I could not agree more with both articles in Sunday’s newspaper (“From farm to food,” Insight, April 12). We only produce 10% of our food supply here in the islands, and we cannot afford to lose any of it.
Community-supported agriculture and home-delivery services are surging during this COVID-19 crisis.
Could the state Department of Agriculture use some of its budget to give grants to food hubs to develop their websites to help the farmers market their produce to a wider audience?
Farmers already operate on very thin profit margins, and cannot afford to pay for the technological expertise required to market their products.
If they can hire an IT person to develop user-friendly websites, it would help both the farmers and the customer. This would be a great way to support our local farmers and create a few IT jobs.
Tissue paper isn’t the same as toilet paper
Someone mentioned Kleenex can be used as toilet paper (“There are positive sides to COVID-19 lockdown,” Star-Advertiser, Letters, April 11).
However, tissue paper is not the same as toilet paper. It will not break down quickly in the flush as toilet paper will. Therefore it might clog the plumbing pipes.
Former chief, city wastewater treatment and disposal division
Macroscopic perspective, with an optimistic effort
The Black Death (the bubonic plague also originating in Asia) occurred in the mid-14th century, followed by the Renaissance — an era marked by profound socio-economic and cultural changes throughout Europe.
We’re experiencing our own watershed moment, the consequences flowing up everywhere like a wellspring.
The Earth is healing: I see pictures of smog-free cities where residents have never witnessed blue skies. Not only are social media firing on all cylinders, but the late-night shows my wife and I enjoy (Stephen Colbert, Trevor Noah, Last Week Tonight, and even Saturday Night Live) are coming back despite casts shooting from home.
On Saturday, my wife and I attended a beautiful, tear-inducing virtual wedding alongside tens of people scattered across the world. The amount of aloha bursting from communities is at an all-time high. It’s clear to me we’re only physically distancing. Socially, we’re closer than ever.
Find new ways to settle disputes peacefully
I heartily agree with Gerald Clay’s prescient views (“Pandemic puts mediation up front,” Star-Advertiser, Island Voices, April 12).
Clay, one of Hawaii’s preeminent peacemakers, is calling for a revolution in the way we think and act.
Clay is encouraging us to move away from the zero-sum game of conflict winners and losers and toward the hallmark of our human evolution — human connection and cooperation based on common best interests. And mediation is at the forefront of mindfulness approaches to peacefully settle disputes that find us fighting unnecessarily in courtrooms and battlefields.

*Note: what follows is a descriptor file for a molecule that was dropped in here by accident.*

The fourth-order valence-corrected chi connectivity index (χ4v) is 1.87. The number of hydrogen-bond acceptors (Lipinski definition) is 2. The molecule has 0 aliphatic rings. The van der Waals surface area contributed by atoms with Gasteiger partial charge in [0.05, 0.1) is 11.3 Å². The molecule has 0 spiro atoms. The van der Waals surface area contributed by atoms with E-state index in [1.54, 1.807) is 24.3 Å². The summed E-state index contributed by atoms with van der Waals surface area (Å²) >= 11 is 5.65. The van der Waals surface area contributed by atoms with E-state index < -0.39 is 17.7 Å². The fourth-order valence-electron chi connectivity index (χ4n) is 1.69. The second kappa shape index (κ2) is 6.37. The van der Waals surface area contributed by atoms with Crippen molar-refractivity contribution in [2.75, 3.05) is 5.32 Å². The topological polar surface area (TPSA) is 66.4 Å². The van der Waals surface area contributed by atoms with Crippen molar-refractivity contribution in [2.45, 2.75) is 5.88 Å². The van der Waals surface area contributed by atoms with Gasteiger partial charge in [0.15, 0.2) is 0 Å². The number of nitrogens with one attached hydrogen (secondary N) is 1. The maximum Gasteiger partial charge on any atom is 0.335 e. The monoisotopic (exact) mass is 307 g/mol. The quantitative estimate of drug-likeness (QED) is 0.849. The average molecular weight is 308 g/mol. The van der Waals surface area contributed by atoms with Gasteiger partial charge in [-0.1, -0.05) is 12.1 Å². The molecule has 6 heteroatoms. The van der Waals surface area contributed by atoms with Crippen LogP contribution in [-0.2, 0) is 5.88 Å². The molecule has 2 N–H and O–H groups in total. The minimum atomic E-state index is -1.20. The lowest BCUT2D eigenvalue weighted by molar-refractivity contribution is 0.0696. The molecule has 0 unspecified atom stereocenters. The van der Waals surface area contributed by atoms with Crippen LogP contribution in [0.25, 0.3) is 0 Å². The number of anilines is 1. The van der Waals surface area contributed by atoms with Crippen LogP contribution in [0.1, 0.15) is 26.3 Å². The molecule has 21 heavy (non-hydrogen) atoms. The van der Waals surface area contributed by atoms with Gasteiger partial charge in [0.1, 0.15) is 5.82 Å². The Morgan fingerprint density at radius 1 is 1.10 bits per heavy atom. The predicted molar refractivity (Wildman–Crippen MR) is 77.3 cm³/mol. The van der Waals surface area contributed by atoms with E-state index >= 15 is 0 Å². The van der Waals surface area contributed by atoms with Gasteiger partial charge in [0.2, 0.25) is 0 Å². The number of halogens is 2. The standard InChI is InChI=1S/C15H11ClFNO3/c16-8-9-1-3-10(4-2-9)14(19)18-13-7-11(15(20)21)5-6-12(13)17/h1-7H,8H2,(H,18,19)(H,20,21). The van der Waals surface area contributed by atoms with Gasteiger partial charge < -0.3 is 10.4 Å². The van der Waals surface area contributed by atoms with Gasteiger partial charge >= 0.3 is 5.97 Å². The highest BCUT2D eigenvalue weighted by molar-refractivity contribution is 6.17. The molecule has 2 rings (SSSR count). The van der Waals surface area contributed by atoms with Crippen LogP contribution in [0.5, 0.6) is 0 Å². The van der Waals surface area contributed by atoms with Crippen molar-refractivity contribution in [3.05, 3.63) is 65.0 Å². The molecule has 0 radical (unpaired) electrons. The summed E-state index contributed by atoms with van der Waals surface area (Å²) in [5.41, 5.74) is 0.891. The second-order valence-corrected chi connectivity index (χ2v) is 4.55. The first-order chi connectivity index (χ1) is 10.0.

The questions we face are: Does the pandemic health crisis lead us to a further descent into chaos and conflict, or is it an opportunity for muchneeded social, environmental, economic and political change?
Will we follow Clay’s wisdom and seize the forced opportunity presented by COVID-19, or remain mired in destructive conflict and war?
Will society’s unwashed become the new lepers?
“Life is short, and the days are filled with pain.” — Ko‘olau
It was in my COVID-19-laced dream that I saw Ko‘olau, the infamous leper. It was he who fled into the hinterland of the sheer Napali cliffs on Kauai along with his family. He fled capture from the devil’s island colony of Kalaupapa on Molokai, where all the stricken were banished in the Hawaii of the 19th century.
Even as I hunker down in 21st- century Hawaii, I can finally feel his anxiety beyond the story of Jack London’s telling. How soon will some of us become as outcast as he? Infected. Shunned. Exiled. Hunted.
It is the stuff of my nightmares. And while I still see the hope, kindness and selflessness displayed by many, the lurking darkness is also there. Against the “others” in our midst. The unwashed homeless, the poor, the undocumented, the needy ones who don’t look like you. And my greatest concern is that the more desperate it becomes, fear and ignorance will triumph once again.
Fauci, Cuomo lead efforts against COVID-19
If we win this battle with COVID-19, it will be because of two men: Anthony Fauci, the scientist who speaks the truth, and Andrew Cuomo, the leader who speaks the truth. Victory will not come because of President Donald Trump; it will come in spite of him.
Protect access, funding for reproductive care
With the COVID-19 pandemic affecting every one of us, it is important to make sure that everyone has the ability to promote their health and economic security.
Reproductive and sexual health care are essential; people need it without delay, unconditionally. We must ensure that everyone in Hawaii has equal and adequate access to reproductive and sexual health care — a key part of the health care system.
Title X providers like Planned Parenthood have recently lost federal funding for services to help patients with low incomes. Without adequate funding, many people across Hawaii will not have access to lifesaving services. This is a public health crisis that must be addressed.
Hawaii has been a nationwide leader in protecting access to reproductive and sexual health care.
We need this to continue by passing a $2.4 million family planning program within the state budget to establish a safer and healthier Hawaii.